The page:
A Mainland Rendezvous or Two (or Three)

Ready to go through Lihue airport security and head for the mainland along with four suitcases (one overweight), two backpacks, and two shopping bags.

We’ve had a whirlwind of a time here on the mainland these past nine days. We got a LOT accomplished, but overall it was exhausting for all of us.

Pre-flight cocktails before take-off: a mai tai for me, mango-passionfruit juice for YaYu

Our flight from Honolulu to Portland in first class was completely wonderful – I’ve never felt so spoiled in my life. I’ve always said I’m not a first class kind of gal, but after that flight I sure could get used to it. I doubt we’ll ever book first class outright again, but if the upgrade is affordable . . . who knows?

Our cozy cottage in SE Portland was in the perfect location for all we had to see and do. Plus, it was air-conditioned (It was 95 degrees when we arrived).

Everything went swimmingly in Portland. The car we had booked would have been too small for us and all our luggage, but the car rental company offered us an upgrade special at an acceptable price so we took that. Our Airbnb cottage was cozy and comfortable, and in a good location for us to get around town so YaYu could take care of her shopping needs. We spend two full days at the mall, but she found everything she wanted and needed and the only items she has left to purchase are a winter coat and boots but she’s going to get those in Pennsylvania.

The lobster had been alive moments before this amazing dish was fixed and brought to our table to complement our dim sum.

We were able to get together with a couple of friends in Portland and wished we had had time to visit with more. We had delicious dim sum brunch (along with some amazing lobster noodles) one morning with our good friend Sylvia, and went out to dinner with our long-time friend Joan for Vietnamese pho that evening. Joan is storing our household goods for us while we travel, for which we will be forever in her debt. We’re looking forward to getting our families together when we’re in Portland in December.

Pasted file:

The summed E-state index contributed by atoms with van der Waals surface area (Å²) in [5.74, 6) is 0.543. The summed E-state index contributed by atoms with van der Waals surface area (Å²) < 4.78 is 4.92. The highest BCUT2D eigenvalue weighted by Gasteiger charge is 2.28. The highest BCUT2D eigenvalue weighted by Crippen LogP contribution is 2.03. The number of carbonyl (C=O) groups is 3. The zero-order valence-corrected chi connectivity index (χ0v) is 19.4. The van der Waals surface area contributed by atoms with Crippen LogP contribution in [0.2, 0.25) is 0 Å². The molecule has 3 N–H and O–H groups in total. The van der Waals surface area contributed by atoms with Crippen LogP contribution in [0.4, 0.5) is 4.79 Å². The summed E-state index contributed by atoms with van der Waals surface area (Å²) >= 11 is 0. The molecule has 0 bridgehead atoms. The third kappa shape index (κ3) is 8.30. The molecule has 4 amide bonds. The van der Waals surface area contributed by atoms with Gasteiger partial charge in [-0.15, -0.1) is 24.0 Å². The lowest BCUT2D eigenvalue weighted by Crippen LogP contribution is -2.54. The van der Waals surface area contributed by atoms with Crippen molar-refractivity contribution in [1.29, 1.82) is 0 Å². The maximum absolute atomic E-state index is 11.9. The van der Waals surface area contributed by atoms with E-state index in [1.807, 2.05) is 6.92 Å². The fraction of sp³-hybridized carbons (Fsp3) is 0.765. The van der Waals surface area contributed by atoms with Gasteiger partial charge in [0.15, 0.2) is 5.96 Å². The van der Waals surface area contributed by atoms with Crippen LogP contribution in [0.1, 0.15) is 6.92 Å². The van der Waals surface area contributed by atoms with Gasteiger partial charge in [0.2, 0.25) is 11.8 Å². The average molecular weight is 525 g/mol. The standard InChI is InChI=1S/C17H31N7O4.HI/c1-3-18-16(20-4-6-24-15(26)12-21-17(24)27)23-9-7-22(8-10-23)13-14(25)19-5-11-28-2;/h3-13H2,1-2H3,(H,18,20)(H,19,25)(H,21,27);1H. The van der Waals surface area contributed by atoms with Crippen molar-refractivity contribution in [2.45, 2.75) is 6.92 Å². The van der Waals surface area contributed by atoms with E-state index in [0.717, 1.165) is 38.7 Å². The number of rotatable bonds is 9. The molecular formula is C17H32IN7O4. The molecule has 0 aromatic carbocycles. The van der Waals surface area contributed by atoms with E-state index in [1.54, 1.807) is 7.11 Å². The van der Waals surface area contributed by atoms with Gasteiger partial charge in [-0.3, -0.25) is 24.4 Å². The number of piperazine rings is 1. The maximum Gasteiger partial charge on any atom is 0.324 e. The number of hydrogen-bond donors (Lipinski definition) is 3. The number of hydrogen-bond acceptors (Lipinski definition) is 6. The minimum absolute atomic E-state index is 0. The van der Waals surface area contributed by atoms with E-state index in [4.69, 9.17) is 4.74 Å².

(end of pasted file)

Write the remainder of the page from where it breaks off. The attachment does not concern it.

The old PDX airport carpeting (which was famous) was changed after we moved to Kaua’i, but the tradition of taking a picture of your feet on the carpet remains.

I wondered how I would feel being back in Portland again, whether I would feel a tug to return or something but that didn’t happen. It was nice being someplace where I knew my way around, but I also came to realize how much driving I used to do, whether it was doing the grocery shopping or going to the doctors or whatever. I used to feel like I lived in our car, and now I know why, and I’m really not interested in doing that again.

One of the many delicious things we enjoyed in Dallas was personalized, custom-made ice cream (mine was green tea + fresh strawberry). The ice cream was scraped into rolls and served with various toppings.

We spent two busy but fun days in Dallas with Brett’s sister and brother-in-law, who wined and dined us and spoiled us rotten. We ate out every evening, got together with some of their friends for a tasty Sunday brunch followed by going to see Crazy Rich Asians (highly recommend!!) that afternoon. We got important paperwork taken care of and turned over all our official papers for them to hold for us while we travel. All of our mail is being forwarded through them as well, and they had a big stack for us to go through when we arrived, including a jury summons for me from Kaua’i County! I can’t believe I got another one of those less than year after the last time I served (I emailed to let them know we don’t live there any more and have been removed from the rolls). Also, our former landlord almost non-stop messaged Brett while we there, wanting us to go to the post office and look for the check (“I sent it. Honest!). Brett sent him a simple message back that we were done with him and we’d see him in court. As of today it still hasn’t arrived.

Bags and bags of dorm accoutrement from Target . . . along with a mini-fridge YaYu bought for herself.

We left Dallas very early Monday morning for Philadelphia. The drive out to our hotel in King of Prussia was easy, but we all promptly collapsed when we got there. We were still somewhat on Hawai’i time and the jet lag had finally caught up to us, so we slept through to late Tuesday morning and then headed out to Target and the Container Store to find the remaining items for YaYu’s dorm room (pillows, lamp, wastebasket, etc.). Once that was done we came back to our room to cool off and relax for the evening – none of us felt like going out again, even to eat dinner.

Today was move in day! After enjoying our free breakfast at the hotel, we loaded up the car and headed over to Bryn Mawr and got YaYu settled into her dorm room. Brett and I made her bed, and set up her desk while she put away her clothes and other things. At noon she had to attend her first meeting, so we said our good-byes and Brett and I headed back into Philadelphia to catch our flight down to Miami, which is still delayed as I write this. We enjoyed meeting YaYu’s roommate and her parents (from California, near my hometown). We had a tearful goodbye – we were saying goodbye to our littlest bird and it was hard to let her go. She grabbed the golden ring though and we know she’ll have a wonderful time at Bryn Mawr.